"Sink #2" Comic Review
Written by James Ferguson
Published by ComixTribe
Written by John Lees
Illustrated by Alex Cormack
2017, 28 Pages
Sharon has a good job. She runs a discreet one-woman cleaning service. She's fast and she doesn't ask questions. Oh, I should add that since this is Sinkhill, her specialty is disposing of dead bodies. Sharon does this with ruthless efficiency. Her perfect routine is challenged when her latest assignment isn't quite dead. She was hired to get rid of the body and word can't get around that she doesn't deliver. She has a perfect record to maintain after all.
Where the first issue of Sink is filled with terrors big and small, this one is more of a personal story. Although Sharon is cold and standoffish, she is faced with a real moral dilemma. On the one hand, she was paid to dispose of this body. On the other, the body is still alive. Can she risk her entire career over this one mistake? Can she kill a man? It's one thing to deal with a body once someone else has ended their life. It's quite another to do that yourself.
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It doesn't help that Sharon sees something of herself in this young man. They're both from Sinkhill and have had some rough times in their life. Sharon is stuck in this place. The town has its claws in her and it won't let go. This guy has a chance to break free before the foundation is set and live a real life outside of these horrors. You really don't know which way Sharon is going to go. Writer John Lees keeps bouncing between the two sides, keeping you guessing until an incredible finale. You might think you know where it's going and there is a potentially cheesy ending, but Lees is better than that and he delivers a satisfying ending that's fitting for Sink.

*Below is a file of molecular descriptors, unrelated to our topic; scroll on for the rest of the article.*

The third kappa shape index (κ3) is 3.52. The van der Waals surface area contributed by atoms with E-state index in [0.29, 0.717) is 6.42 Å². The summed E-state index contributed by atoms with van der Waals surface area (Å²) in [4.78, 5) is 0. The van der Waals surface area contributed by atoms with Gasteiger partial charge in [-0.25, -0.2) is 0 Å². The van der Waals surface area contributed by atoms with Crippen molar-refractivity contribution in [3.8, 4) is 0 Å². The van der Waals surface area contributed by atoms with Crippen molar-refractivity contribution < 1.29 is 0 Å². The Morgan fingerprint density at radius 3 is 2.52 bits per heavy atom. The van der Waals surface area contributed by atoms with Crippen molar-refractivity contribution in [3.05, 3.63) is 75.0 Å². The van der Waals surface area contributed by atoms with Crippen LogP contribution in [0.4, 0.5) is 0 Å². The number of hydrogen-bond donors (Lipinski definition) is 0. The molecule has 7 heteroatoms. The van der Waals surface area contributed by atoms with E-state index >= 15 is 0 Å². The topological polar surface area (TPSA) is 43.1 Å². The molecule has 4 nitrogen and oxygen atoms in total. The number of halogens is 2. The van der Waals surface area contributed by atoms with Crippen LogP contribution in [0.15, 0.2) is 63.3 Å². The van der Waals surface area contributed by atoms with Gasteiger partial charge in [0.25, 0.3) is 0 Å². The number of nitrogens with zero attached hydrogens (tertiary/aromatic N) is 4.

Matching and enhancing this is Alex Cormack's artwork. He amplifies the emotions – or lack there of in some cases. Sharon is a hard woman with a permanent frown on her face. She's rarely surprised and she never smiles. There's one almost out of place page with a moment of pure happiness and even then, Sharon is a rock. Since the whole issue takes place at night, the darkness surrounds Sharon, keeping her face mostly in shadow except for her piercing green eyes.
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A standout scene in this issue is a dream sequence from Sharon. Cormack gives the art a frenetic energy, almost like it's vibrating. There are no colors aside from red and black (with a splash of green for Sharon's eyes). The lines are erratic, giving the appearance of a foggy yet familiar dream pulled from memory against your will.
Sink is a book that will keep you guessing. It delves into a town full of mystery and dread. Darkness lurks in every crevice. Bad things happen here and any hope can and will be extinguished in a heartbeat. This issue is a slow burn that builds up to a surprising conclusion. If you want to read Sink, you can get in the van with the rest of us and read it for free here.